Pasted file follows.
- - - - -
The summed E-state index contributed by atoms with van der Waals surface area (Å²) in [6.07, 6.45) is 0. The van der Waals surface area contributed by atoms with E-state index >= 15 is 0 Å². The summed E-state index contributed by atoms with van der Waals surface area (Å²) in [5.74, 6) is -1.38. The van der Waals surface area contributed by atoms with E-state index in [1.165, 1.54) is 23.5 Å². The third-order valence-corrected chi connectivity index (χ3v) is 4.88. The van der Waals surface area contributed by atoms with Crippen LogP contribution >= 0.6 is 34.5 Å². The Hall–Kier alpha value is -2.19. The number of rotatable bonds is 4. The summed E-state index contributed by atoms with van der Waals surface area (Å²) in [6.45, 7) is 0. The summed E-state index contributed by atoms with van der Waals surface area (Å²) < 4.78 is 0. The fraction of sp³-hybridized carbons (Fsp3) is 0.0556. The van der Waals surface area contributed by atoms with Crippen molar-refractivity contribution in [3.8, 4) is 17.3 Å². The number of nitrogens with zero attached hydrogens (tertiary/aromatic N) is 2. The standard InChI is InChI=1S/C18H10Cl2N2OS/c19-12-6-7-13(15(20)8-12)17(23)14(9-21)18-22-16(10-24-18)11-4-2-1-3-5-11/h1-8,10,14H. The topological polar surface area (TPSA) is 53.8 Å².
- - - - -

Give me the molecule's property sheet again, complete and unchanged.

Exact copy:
The summed E-state index contributed by atoms with van der Waals surface area (Å²) in [6.07, 6.45) is 0. The van der Waals surface area contributed by atoms with E-state index >= 15 is 0 Å². The summed E-state index contributed by atoms with van der Waals surface area (Å²) in [5.74, 6) is -1.38. The van der Waals surface area contributed by atoms with E-state index in [1.165, 1.54) is 23.5 Å². The third-order valence-corrected chi connectivity index (χ3v) is 4.88. The van der Waals surface area contributed by atoms with Crippen LogP contribution >= 0.6 is 34.5 Å². The Hall–Kier alpha value is -2.19. The number of rotatable bonds is 4. The summed E-state index contributed by atoms with van der Waals surface area (Å²) in [6.45, 7) is 0. The summed E-state index contributed by atoms with van der Waals surface area (Å²) < 4.78 is 0. The fraction of sp³-hybridized carbons (Fsp3) is 0.0556. The van der Waals surface area contributed by atoms with Crippen molar-refractivity contribution in [3.8, 4) is 17.3 Å². The number of nitrogens with zero attached hydrogens (tertiary/aromatic N) is 2. The standard InChI is InChI=1S/C18H10Cl2N2OS/c19-12-6-7-13(15(20)8-12)17(23)14(9-21)18-22-16(10-24-18)11-4-2-1-3-5-11/h1-8,10,14H. The topological polar surface area (TPSA) is 53.8 Å².